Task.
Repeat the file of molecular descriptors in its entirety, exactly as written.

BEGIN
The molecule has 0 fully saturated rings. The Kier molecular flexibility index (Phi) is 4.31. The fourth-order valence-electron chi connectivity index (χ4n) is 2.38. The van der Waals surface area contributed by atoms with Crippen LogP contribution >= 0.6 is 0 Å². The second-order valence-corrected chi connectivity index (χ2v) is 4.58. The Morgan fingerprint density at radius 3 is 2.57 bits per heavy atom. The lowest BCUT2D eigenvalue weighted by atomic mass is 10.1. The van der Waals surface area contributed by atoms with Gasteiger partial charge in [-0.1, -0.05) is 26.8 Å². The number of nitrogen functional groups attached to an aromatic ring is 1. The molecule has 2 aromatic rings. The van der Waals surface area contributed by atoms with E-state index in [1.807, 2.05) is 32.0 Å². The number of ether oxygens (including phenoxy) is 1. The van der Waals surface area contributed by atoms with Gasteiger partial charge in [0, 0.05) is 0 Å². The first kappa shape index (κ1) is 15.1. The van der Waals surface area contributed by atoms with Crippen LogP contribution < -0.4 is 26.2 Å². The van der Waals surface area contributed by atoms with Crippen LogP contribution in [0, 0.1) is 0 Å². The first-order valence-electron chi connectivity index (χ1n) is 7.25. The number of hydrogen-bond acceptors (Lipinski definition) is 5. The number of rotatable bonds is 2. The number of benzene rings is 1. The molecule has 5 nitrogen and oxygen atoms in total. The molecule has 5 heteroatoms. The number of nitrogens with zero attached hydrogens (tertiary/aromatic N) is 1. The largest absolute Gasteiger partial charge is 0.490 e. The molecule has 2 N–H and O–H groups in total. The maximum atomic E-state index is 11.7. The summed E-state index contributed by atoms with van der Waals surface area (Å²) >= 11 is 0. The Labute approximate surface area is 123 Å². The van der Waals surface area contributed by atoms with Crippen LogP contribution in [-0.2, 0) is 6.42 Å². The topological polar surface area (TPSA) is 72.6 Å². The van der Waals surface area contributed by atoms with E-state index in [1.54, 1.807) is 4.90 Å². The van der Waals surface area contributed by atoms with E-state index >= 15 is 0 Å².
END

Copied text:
The molecule has 0 fully saturated rings. The Kier molecular flexibility index (Phi) is 4.31. The fourth-order valence-electron chi connectivity index (χ4n) is 2.38. The van der Waals surface area contributed by atoms with Crippen LogP contribution >= 0.6 is 0 Å². The second-order valence-corrected chi connectivity index (χ2v) is 4.58. The Morgan fingerprint density at radius 3 is 2.57 bits per heavy atom. The lowest BCUT2D eigenvalue weighted by atomic mass is 10.1. The van der Waals surface area contributed by atoms with Gasteiger partial charge in [-0.1, -0.05) is 26.8 Å². The number of nitrogen functional groups attached to an aromatic ring is 1. The molecule has 2 aromatic rings. The van der Waals surface area contributed by atoms with E-state index in [1.807, 2.05) is 32.0 Å². The number of ether oxygens (including phenoxy) is 1. The van der Waals surface area contributed by atoms with Gasteiger partial charge in [0, 0.05) is 0 Å². The first kappa shape index (κ1) is 15.1. The van der Waals surface area contributed by atoms with Crippen LogP contribution < -0.4 is 26.2 Å². The van der Waals surface area contributed by atoms with Crippen LogP contribution in [0, 0.1) is 0 Å². The first-order valence-electron chi connectivity index (χ1n) is 7.25. The number of hydrogen-bond acceptors (Lipinski definition) is 5. The number of rotatable bonds is 2. The number of benzene rings is 1. The molecule has 5 nitrogen and oxygen atoms in total. The molecule has 5 heteroatoms. The number of nitrogens with zero attached hydrogens (tertiary/aromatic N) is 1. The largest absolute Gasteiger partial charge is 0.490 e. The molecule has 2 N–H and O–H groups in total. The maximum atomic E-state index is 11.7. The summed E-state index contributed by atoms with van der Waals surface area (Å²) >= 11 is 0. The Labute approximate surface area is 123 Å². The van der Waals surface area contributed by atoms with Crippen LogP contribution in [-0.2, 0) is 6.42 Å². The topological polar surface area (TPSA) is 72.6 Å². The van der Waals surface area contributed by atoms with E-state index in [1.54, 1.807) is 4.90 Å². The van der Waals surface area contributed by atoms with E-state index >= 15 is 0 Å².